Feeling vulnerable without fear is a powerful place to be and not something that can be turned on at will. “You can’t force vulnerability or laughter or love via designated ‘quality time’ — you need an actual expanse of time,” says Thistlewolf, citing Frank Bruni’s “The Myth of Quality Time.” In that New York Times article, Bruni extols the virtues of unscheduled time—and lots of it—as the only meaningful way to connect with people and be truly present.
Festivals, especially multi-day ones like Burning Man, offer this kind of unstructured existence. Once there, you can forget about the outside world for a while and go where your heart takes you. “Festivals are a platform that encourages us to really be present in the moment,” underscores Devyn Madsen, a festival lover in San Francisco. “There are dozens of things to acknowledge and talk about, right in front of you. There's a sense of freedom in that space—one that is not filled with e-mails, phone calls and Facebook, but instead with art and community and playfulness.”
Justin Katz thinks that mindset brings out our best selves. As a production manager and special events producer, Katz is usually putting on festivals, not making friends in fields. But there is one event that he puts in a unique category: Burning Man. “Everyone is hot at Burning Man, and not just because of looks and style,” he explains. “Confidence and warmth are sexy – male or female – and you can really feel that difference. There are almost no obstacles to meeting people, inhibitions are lowered, people are forward, and willing to take risks. As long as you do that in a conscious and respectful way, people generally seem excited to befriend one another. And it lasts.”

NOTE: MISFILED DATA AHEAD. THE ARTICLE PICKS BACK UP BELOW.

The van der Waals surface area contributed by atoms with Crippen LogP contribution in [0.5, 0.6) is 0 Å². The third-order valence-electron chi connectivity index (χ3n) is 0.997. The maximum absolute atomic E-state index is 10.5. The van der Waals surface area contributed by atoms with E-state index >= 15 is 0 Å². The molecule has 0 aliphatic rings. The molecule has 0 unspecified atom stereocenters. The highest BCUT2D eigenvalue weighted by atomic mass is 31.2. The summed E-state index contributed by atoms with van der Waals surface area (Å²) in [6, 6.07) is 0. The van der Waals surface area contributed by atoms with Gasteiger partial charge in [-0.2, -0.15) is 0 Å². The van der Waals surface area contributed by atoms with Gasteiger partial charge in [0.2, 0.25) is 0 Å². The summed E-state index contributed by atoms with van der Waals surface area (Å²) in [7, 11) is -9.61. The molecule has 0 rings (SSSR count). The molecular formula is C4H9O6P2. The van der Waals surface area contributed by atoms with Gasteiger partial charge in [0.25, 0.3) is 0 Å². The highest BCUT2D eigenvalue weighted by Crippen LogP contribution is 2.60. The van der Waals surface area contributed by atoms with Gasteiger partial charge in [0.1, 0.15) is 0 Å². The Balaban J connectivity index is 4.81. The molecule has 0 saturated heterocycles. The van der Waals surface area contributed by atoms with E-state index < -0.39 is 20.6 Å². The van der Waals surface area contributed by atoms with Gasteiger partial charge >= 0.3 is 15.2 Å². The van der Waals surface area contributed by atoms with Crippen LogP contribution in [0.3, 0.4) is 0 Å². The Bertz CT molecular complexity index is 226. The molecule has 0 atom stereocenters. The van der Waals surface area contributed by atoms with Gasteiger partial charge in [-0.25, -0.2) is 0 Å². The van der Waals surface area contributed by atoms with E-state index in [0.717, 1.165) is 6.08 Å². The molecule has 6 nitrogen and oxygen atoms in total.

While both Madsen and Katz have seen their Burning Man friendships stack up to become true communities of like-minded people, not everyone’s festival buddies run so deep and wide. Many people stay in touch through Facebook, and sometimes that’s all that it is. “After all, we're just in a similar geographic place with a shared passion and for me, friendships need more points of connection than that,” says one Burner who wants her ties to live on in the Default World, too.
Others, like Cooley, take festival friendships for what they are, acknowledging that people can nourish only so many relationships at one time. “I think we meet people when we are supposed to for various reasons, and even if we never interact again or become great friends, it doesn't mean the connection was any less meaningful,” Cooley says. “I don't set high expectations or get upset if a new friend doesn't end up being anything more than a festival moment.”
It almost doesn’t matter if these incidents are fleeting or lasting. What is life but a series of moments anyway? There’s no doubt that the people we meet at festivals shape our experience and memories of them. Without these human connections, there are only wide-open spaces, musical notes, and cookie pie.